An illustration of a computer displaying a digital planning board with a big lock securing the data on the computer.

What impact will the GDPR have on planning?

The new rules regarding privacy legislation.

The General Data Protection Regulation (GDPR) will come into being on 25 May 2018. The GDPR defines regulations for the protection of personal data throughout the European Union. This will impact on every service provider who facilitates the planning of projects and resources and therefore makes use of personal data. In this blog post we will look at the effect this new legislation will have on the planning of your employees and what needs to be done as a service provider.


What does the GDPR do?

Due to an increasingly digital world, most of our personal data is registered in an online system somewhere. For example, Google, Facebook, or in the payroll system of an employer. This may include an email address, a mobile phone number, a residential address, or any other data with which the identity of a person can be traced.

Everyone will have control over their own personal data.

Personal data is used in many different ways. It can be used for commercial purposes, but also for the day-to-day activities of a company, such as the planning of employees with regard to projects. The new privacy legislation will now mean that the GDPR gives every person control over their own stored personal data. It gives them the right to view their personal data, have it amended, or have it erased. Any piece of data that can be used to identify an individual is considered to be the property of that person.

The GDPR describes three parties: the data subject, the data controller and the data processor. For example, the data subject is an employee (on the payroll or as a freelancer), the employer is then the data controller. If one uses a team planner such as Timewax, then the supplier of the system is the data processor.


Figure 1: Data subject, data controller and data processor


How does this effect planning?

When it comes to planning projects, service providers are required to use the personal data of employees. Their names are indicated in the projects and their address details are used to optimize commuting and their email addresses are used in order to communicate about planning. Because of the hierarchical relationship that exists between the employer and the employee, this data may be used without explicit consent.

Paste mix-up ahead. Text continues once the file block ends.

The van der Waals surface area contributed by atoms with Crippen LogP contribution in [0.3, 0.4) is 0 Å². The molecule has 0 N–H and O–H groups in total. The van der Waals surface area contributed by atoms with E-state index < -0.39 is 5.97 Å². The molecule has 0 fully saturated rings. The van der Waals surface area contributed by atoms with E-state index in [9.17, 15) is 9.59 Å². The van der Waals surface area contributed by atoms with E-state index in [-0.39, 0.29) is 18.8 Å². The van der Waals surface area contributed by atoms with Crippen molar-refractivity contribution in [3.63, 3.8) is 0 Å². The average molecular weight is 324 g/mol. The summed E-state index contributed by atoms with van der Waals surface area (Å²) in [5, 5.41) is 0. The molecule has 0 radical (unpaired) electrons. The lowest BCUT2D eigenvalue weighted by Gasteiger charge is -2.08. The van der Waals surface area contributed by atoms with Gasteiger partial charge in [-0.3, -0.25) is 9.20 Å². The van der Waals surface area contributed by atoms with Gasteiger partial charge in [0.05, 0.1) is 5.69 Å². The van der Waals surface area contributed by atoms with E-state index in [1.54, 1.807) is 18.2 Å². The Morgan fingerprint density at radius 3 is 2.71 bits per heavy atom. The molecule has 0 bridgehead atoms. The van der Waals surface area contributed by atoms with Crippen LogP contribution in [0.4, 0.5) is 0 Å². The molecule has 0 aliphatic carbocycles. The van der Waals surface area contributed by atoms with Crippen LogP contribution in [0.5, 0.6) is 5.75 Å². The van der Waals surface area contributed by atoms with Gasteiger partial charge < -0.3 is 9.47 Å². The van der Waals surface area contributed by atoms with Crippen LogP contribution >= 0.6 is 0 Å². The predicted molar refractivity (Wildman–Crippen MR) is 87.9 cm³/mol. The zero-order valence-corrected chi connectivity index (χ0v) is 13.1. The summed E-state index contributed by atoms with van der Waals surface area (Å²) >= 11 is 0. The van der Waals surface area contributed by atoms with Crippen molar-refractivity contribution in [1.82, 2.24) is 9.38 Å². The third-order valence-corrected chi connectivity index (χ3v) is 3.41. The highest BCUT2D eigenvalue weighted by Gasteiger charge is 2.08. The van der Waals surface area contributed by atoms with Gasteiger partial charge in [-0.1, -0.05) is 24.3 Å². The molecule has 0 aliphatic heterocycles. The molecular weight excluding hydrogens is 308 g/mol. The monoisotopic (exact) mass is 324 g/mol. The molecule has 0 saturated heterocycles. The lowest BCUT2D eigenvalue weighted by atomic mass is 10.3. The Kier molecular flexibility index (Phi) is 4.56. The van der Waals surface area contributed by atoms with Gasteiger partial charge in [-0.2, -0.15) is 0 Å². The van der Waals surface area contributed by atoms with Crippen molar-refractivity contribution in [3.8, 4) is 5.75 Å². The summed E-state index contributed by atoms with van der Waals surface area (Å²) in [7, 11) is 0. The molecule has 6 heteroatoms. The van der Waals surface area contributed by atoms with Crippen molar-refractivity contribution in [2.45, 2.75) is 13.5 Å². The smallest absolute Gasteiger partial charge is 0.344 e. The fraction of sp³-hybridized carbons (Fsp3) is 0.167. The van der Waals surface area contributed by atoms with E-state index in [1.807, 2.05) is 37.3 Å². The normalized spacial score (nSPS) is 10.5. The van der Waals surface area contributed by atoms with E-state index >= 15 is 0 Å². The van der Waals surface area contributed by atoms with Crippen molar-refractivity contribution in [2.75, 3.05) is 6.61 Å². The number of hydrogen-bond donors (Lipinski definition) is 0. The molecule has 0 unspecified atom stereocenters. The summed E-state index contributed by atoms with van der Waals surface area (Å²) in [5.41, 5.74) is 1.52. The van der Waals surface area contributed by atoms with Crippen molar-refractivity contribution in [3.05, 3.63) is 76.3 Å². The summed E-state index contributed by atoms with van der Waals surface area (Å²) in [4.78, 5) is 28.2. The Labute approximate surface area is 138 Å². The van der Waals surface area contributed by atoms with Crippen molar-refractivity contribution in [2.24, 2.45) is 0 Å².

When it comes to ex-employees, the situation becomes a little murkier. The service provider may no longer use and store ex-employees’ personal data in the planning process, other than for the intention for which it was originally obtained. In addition, former employees have the right to view their details, to have them modified or expunged. Removing data from the planning system can lead to particularly unpleasant consequences when it comes to historical analysis of staff utilization and project performance.

You have the option to anonymize your data

Fortunately, the GDPR rules take the above factors into account. The ‘forgetting’ of a former employee does not necessarily have to mean the deletion of data. The ex-employee may also be anonymized in the system. This means, for example, that you can change the name of the former employee in such a way that the employee can no longer be traced. You would do this with all their relevant personal data. This enables you to still have access to historical data.


What you need to do as a service provider

It is important to set up a process to deal with requests from private individuals in terms of their personal data. As a company, you are obliged to respond to these requests within thirty days. You also need to develop a policy for the handling of the storage of personal data as well as the time period that the data will be stored. The GDPR states that companies must proactively delete personal data that they no longer need.

It is well-advised to keep a register for requests

In the United Kingdom, the Information Commissioner’s Office will check whether companies adhere to the new regulations. If a data subject submits a complaint to the Information Commissioner’s Office because, for example, a data controller refuses to amend their personal data, the Information Commissioner’s Office may decide to audit the company. They will then determine whether you have taken the necessary organizational and technical measures as legally defined. In that case it is favourable if you can show them practical matters, such as the register for requests that you have kept.

If the privacy regulations have been contravened, the Information Commissioner’s Office may impose a fine. The amount of the fine depends on a number of factors. For example, the nature, size, duration – and the impact on those involved. They will also take into account whether the offender has acted intentionally or negligently.



Every service provider that plans projects and resources is affected by the new GDPR legislation because they use personal data. As a company you are therefore obliged to deal with personal data in a new and different way. You will need to formulate a policy in this regard. If an ex-employee approaches you with a request, you must deal with it meticulously and respond within thirty days. It is also well-advised to keep a register of all requests.



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